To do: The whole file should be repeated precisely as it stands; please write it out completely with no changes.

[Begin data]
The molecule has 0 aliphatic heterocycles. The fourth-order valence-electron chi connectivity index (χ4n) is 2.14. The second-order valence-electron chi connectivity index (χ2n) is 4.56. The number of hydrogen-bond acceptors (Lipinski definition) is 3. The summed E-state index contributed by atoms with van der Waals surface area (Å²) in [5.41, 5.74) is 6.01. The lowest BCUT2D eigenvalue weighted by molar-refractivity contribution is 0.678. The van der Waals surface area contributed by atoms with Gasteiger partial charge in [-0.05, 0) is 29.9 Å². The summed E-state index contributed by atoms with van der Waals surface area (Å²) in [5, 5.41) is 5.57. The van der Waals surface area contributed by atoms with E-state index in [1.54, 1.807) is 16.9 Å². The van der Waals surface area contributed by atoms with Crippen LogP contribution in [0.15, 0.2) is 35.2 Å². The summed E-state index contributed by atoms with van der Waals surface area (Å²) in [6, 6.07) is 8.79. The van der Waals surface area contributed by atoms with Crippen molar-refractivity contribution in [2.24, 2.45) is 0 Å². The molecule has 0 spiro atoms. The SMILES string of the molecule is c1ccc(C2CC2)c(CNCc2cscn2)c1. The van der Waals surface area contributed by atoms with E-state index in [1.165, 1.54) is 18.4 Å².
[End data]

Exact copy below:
The molecule has 0 aliphatic heterocycles. The fourth-order valence-electron chi connectivity index (χ4n) is 2.14. The second-order valence-electron chi connectivity index (χ2n) is 4.56. The number of hydrogen-bond acceptors (Lipinski definition) is 3. The summed E-state index contributed by atoms with van der Waals surface area (Å²) in [5.41, 5.74) is 6.01. The lowest BCUT2D eigenvalue weighted by molar-refractivity contribution is 0.678. The van der Waals surface area contributed by atoms with Gasteiger partial charge in [-0.05, 0) is 29.9 Å². The summed E-state index contributed by atoms with van der Waals surface area (Å²) in [5, 5.41) is 5.57. The van der Waals surface area contributed by atoms with E-state index in [1.54, 1.807) is 16.9 Å². The van der Waals surface area contributed by atoms with Crippen LogP contribution in [0.15, 0.2) is 35.2 Å². The summed E-state index contributed by atoms with van der Waals surface area (Å²) in [6, 6.07) is 8.79. The van der Waals surface area contributed by atoms with Crippen molar-refractivity contribution in [2.24, 2.45) is 0 Å². The molecule has 0 spiro atoms. The SMILES string of the molecule is c1ccc(C2CC2)c(CNCc2cscn2)c1. The van der Waals surface area contributed by atoms with E-state index in [1.165, 1.54) is 18.4 Å².